How good is your money?
Bishop Michael Doe, reflects on Good Money Week:
Churches and people of faith have been at the forefront of the movement for more ethical investment, and through organisations like ECCR helped to establish National Ethical Investment Week. That’s now been rebranded as Good Money Week, and takes place this year from October 30th to November 5th.
Good Money Week is the campaign to raise awareness of sustainable, responsible and ethical finance to help people make good money choices. It aims to ensure that everyone knows they have sustainable and ethical options when it comes to their financial decisions. There’s more details at http://goodmoneyweek.com/
Most Christians accept that what we do with our money, personally, is part of our discipleship. How can I spend it responsibly? What’s the right proportion to give to the Church, and to other good causes? How much should I save?
But we are far less secure when we step into the more public sphere. If I have money to invest, how can I be sure that it’s not supporting activities which contradict what I say I believe? Where is my Church investing the money which I contribute week by week? If as a Christian I believe in tackling poverty, and safeguarding the planet, how could my money make a real contribution to that? But if most of my savings are caught up in my Pension Fund, however can I control what that money is doing?
And when it comes to the financial institutions and systems themselves, we can feel even more bewildered and powerless. Why is there such a large gap between what people are paid at the top and at the bottom? How can an economy based on debt fit with what the Bible says about Jubilee and Usury? How did Money change from being a means of exchange into a commodity in itself? Why should some international companies escape the taxation which the rest have to pay?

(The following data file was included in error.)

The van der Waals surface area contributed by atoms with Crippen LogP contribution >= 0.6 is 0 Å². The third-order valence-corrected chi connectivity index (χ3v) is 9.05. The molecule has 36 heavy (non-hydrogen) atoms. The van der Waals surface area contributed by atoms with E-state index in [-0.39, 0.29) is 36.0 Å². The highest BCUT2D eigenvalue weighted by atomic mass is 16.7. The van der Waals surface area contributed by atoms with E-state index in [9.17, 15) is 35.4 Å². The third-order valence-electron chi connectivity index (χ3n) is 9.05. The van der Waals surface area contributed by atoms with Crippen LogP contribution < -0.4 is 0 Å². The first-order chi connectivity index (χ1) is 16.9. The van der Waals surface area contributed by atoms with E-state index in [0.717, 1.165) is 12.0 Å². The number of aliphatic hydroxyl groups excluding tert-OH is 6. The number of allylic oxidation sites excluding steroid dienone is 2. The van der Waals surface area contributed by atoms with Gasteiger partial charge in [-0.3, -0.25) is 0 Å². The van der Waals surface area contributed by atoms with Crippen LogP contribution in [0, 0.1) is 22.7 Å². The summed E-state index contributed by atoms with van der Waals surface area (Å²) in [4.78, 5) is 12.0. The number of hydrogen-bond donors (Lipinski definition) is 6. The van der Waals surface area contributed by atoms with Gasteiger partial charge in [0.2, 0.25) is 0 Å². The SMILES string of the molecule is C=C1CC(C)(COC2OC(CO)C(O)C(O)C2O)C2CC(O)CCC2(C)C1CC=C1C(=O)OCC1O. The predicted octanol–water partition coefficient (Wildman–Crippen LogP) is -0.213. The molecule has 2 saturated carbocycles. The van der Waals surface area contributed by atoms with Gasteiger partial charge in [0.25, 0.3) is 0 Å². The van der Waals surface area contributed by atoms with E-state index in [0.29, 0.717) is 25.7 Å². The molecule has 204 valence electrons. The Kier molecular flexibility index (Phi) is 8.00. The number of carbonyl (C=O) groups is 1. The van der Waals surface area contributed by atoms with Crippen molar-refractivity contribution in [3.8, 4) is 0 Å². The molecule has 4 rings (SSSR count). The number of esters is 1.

Good Money Week is an opportunity for all of us to look at these questions. At a personal level, through prayer and serious attention to our own situation, we need to look at our lifestyle, how we use what we have been given, and – if we have been blessed with money to spare – to ask whether we are investing in a way which is more likely to lead to the kind of just and sustainable world which God created us to be.
But the larger questions will not go away. The greatest sin for the Old Testament prophets was Idolatry, that which takes the place of God and directs the people away from the justice which God requires and into their own self-indulgence. Today that is not just about Western life-styles, and the inequality which this produces both here and globally, but also about Money itself: has it become our new god? Similarly, St Paul, in his letter to the Ephesians, warns us about the “principalities and powers” which govern this present age. As we review the causes, and the continued aftermath, of the 2007/8 economic crisis, there are many signs of forces at work – greed, unsustainable growth, unregulated licence – which both created the collapse and then dropped the consequences on those who were least responsible and are now least able to bear them, as in the “Austerity Agenda”.
ECCR and the Society of Friends have set up a website which deals with many of these issues: http://www.yourfaithyourfinance.org/ . ECCR is also pioneering a project – Ethical Money Churches – which helps local churches to begin addressing what this means for them, and what they might do about it.
A pilot programme in the South West is being added to this month in the West Midlands: http://www.eccr.org.uk/
Bishop Michael Doe, Trustee and former Chair of the Ecumenical Council for Corporate Responsibility (ECCR).
ECCR is a Body in Association with Churches Together in England.